Example Partner: Pencils of Promise


2. Extracting current victims. Helping current victims is urgent. There are a number of professional organizations that gather evidence and push authorities to conduct raids. A portion of the fund supports these agencies.

Example Partner: The Exodus Road


3. Supporting former victims. Because of their trauma, these children have complex psychological and physical health issues. Many children relapse or are pulled back into slavery. A portion of the fund supports the organizations that provide after-care to victims.

Example Partner: SHE Rescue Home


4. Influencing sustainable change. I believe child slavery is a solvable problem, but it requires systemic change in how governments and communities operate. I am searching for partners that work to influence this change.

Source: Projects Abroad
Care to Help representative photo via Projects Abroad

Will You Contribute $25? Pledge to End Slavery

The fund is ready, and it needs your support to grow. I’m asking you to commit $25 per year to help. I will personally double the first 100 contributions; so you give $25 and I’ll give $2500. 100% of the funds go directly to on-the-ground programs. I will send an annual transparency email letting you know exactly how the money was used, and to the extent data is available, the impact we made.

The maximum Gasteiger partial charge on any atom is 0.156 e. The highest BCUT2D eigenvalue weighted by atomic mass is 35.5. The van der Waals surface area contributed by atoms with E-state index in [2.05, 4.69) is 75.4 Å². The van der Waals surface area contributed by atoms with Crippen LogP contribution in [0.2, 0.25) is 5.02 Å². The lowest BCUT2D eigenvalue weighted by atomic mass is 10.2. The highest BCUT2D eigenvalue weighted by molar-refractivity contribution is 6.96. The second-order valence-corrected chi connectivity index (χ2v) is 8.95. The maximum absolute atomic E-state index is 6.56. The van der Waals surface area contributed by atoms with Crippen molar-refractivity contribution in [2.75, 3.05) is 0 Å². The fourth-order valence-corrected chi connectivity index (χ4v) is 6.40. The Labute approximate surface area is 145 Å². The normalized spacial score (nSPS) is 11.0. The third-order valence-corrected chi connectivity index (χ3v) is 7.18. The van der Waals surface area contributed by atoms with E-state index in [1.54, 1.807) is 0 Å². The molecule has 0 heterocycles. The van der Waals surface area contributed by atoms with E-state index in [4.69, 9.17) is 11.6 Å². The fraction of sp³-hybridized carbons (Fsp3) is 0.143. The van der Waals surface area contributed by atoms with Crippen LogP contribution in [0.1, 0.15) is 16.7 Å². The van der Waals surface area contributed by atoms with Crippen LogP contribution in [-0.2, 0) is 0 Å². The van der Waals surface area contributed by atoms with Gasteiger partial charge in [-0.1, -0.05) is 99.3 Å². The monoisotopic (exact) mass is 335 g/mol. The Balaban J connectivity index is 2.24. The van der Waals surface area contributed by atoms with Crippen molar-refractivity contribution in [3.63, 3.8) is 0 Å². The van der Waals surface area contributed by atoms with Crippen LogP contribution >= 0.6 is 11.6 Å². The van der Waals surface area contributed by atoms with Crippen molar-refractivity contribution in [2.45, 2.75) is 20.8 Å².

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You may have hesitations about giving, so let’s talk about the five beliefs that stop people from donating:

  1. You believe your donation is too small to make a difference. You are right. $25 on its own won’t move the needle, but this isn’t a solo action; it’s a collective one. If $5000 can pull three kids out of slavery, the numbers will compound over time.
  2. You believe money isn’t the problem. You are right. The problem is abusive perverts, cultural acquiescence, corrupt institutions, extreme poverty, and dozens of other factors. It’s a behemoth to fight. Your funds will put people on the field with the tools in their hands to give these kids a chance.
  3. You believe your money won’t directly go to helping people. You are right. I expect at a large scale, charities become more difficult to manage. This is a small effort and I am one of the top three most frugal people you know. I promise you that your donation will actually help people, and I will get the maximum leverage out of every single dollar.
  4. You believe you need the money for yourself and your family. You are right. Life is expensive. I can understand why $3 per day ($1095 per year), or even $30 per month ($360 per year) seems like too much when you are trying to pay rent and buy groceries. I’m asking you to commit $25 per year. If you are reading this, then you can choose to afford it.